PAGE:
Skynet Lives! Google RankBrain Is A Neural Network Artificial Intelligence Which ‘Loves’ Stephen Hawking And Elon Musk
The Terminator’s Skynet has always served as a cautionary tale of what could happen if a neural network-based Artificial Intelligence were ever given access to the entire internet along with the world’s weapons. Well, the future is now, and Google’s RankBrain has been secretly crunching search data for almost all of 2015. Obviously, Armageddon and the end of the world did not happen, but Stephen Hawking, Bill Gates, and Elon Musk have all been warning the world for some time that militarizing AI-based robots is bad news.
In a related report by the Inquisitr, earlier in 2015 those three men, along with Steve Wozniak and other notables, signed an open letter asking the world’s government to not consider putting neural network-based AI inside weapons.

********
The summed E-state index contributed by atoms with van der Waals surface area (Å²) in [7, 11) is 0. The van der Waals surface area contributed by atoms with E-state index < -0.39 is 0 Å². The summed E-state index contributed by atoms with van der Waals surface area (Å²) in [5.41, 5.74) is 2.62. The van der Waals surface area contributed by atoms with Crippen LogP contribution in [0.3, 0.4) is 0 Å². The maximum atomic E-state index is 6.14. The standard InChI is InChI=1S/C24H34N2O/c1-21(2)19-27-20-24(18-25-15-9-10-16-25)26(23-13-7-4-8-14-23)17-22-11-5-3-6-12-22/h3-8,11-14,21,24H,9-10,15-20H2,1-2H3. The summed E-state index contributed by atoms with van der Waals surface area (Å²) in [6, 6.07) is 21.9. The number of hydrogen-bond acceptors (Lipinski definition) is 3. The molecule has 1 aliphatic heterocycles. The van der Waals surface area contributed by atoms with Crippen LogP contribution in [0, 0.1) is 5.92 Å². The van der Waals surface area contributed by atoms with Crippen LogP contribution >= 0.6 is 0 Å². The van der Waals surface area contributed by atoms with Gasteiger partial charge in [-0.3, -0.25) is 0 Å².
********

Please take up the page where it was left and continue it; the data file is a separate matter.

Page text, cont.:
“Autonomous weapons are ideal for tasks such as assassinations, destabilizing nations, subduing populations and selectively killing a particular ethnic group. We therefore believe that a military AI arms race would not be beneficial for humanity,” they wrote. “We believe that AI has great potential to benefit humanity in many ways, and that the goal of the field should be to do so. Starting a military AI arms race is a bad idea, and should be prevented by a ban on offensive autonomous weapons beyond meaningful human control.”
AI Search Engines Are The Future
Years ago, Larry Page once said, “Google will fulfill its mission only when its search engine is AI-complete. You guys know what that means? That’s artificial intelligence.”
Fast forward to the future and Google started hiring AI researchers at an accelerated pace starting in 2014. Google has also published hundreds of documents related to machine learning and neural networks. During the summer of 2015, some experts were guessing that Artificial Intelligence was even responsible for tweaking the Google search engine algorithm.